- F.I.R. registered by the police itself based on the information received other than that from the informant u/s 157(1). This information also has to be properly recorded, duly signed and a copy sent to the Magistrate.
- Advantages of registration of F.I.R. being obligatory: –
- Facilitates swift investigation and sometimes prevents further crime too.
- F.I.R. is the first step to “access to justice” for the victim.
- Upholds the Rule of Law as an ordinary person brings a commission of cognizable offence to the knowledge of the State.
- Results in less manipulation as there won’t be deliberately delayed F.I.R.s or ante-dates F.I.R.
- Relation between F.I.R. and arrest: –
It is not necessary that just because an F.I.R. is registered u/s 154, CrPC that the arrest will be made u/s 42, CrPC immediately. These two are entirely different concepts and are in no way irreversibly linked. This can also be seen in section 151, CrPC under which police can arrest a person even before he has committed any cognizable offence. This is what you know as a preventive arrest. And as far as arbitrary arrest goes, a police officer can be tried and punished u/s 166 if he misuses his powers of arrest.
Decision of the Court
The Supreme Court held the following: –
- If the information discloses cognizable offence, Registration of F.I.R. is mandatory u/s 154, CrPC and no preliminary inquiry is permissible in such a case.
- A preliminary inquiry may be conducted in cases where the information does not disclose any cognizable offence but necessitates the need for such inquiry to ascertain whether a cognizable offence is disclosed or not.
- If such an inquiry: –
- Discloses the commission of a cognizable offence, then F.I.R. is to be registered.
- Ends in closing the complaint, a copy of the entry of such closure must be supplied to the first informant immediately and not later than one week, also reasons must be given in brief for closing the complaint.
- If any police officer does not register F.I.R. when a cognizable offence is disclosed then action must be taken against such officers.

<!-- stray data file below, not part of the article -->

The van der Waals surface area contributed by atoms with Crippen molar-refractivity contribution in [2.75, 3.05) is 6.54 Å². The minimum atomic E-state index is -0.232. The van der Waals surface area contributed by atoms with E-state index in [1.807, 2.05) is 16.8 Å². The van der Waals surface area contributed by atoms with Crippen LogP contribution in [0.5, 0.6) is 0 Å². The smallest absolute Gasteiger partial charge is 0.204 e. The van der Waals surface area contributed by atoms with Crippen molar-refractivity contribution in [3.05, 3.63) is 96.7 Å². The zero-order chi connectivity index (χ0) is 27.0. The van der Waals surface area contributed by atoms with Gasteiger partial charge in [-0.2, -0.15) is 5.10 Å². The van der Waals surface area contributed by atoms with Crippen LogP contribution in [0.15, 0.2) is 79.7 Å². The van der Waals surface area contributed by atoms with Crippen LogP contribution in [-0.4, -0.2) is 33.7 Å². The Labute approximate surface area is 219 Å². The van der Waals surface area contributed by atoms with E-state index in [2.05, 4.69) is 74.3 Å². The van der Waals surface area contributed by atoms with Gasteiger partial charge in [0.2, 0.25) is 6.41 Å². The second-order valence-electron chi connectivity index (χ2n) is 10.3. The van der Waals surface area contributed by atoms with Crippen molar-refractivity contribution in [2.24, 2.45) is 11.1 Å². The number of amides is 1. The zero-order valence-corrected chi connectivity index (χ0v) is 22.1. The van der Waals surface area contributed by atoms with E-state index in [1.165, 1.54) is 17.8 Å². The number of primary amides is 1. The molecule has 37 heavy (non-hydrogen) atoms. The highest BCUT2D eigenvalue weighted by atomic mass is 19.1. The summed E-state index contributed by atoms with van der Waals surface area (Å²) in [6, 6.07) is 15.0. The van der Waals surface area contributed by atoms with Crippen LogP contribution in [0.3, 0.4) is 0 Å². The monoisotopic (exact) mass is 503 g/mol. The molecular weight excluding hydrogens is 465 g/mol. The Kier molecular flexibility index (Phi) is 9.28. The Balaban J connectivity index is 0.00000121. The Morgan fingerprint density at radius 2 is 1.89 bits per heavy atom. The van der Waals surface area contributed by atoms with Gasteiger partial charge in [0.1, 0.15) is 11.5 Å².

- The scope or purpose of preliminary inquiry is not to check the veracity of the information received but to ascertain whether the information reveals any cognizable offence.
- In what cases a preliminary inquiry could be conducted depends on the facts and circumstances of the case. The Supreme Court listed such cases, calling the list merely illustrative and non-exhaustive.
- Matrimonial/family disputes
- Commercial offences
- Medical negligence cases
- Corruption cases
- Cases where there is an abnormal delay in initiating criminal prosecution
- Also laid down that such preliminary inquiry should be made time-bound and not exceed 7 days (Modified in March 2013 to 15 days in general cases and in exceptional circumstances, after giving adequate reasons – 6 weeks). Also, the fact of delay and the causes of it shall be mentioned in the General Diary entry.
- Another direction was issued that all information regarding a cognizable offence- whether it was registered or decision to make an inquiry, mandatorily be recorded in the General Diary/Station Diary/Daily Diary.
The above directions were given and the matter was asked to be listed before the appropriate Bench to be disposed off on the merits of it.
This case analysis is done by Munmun Kaur, a Law student at Law Centre-I, Faculty of Law, Delhi University.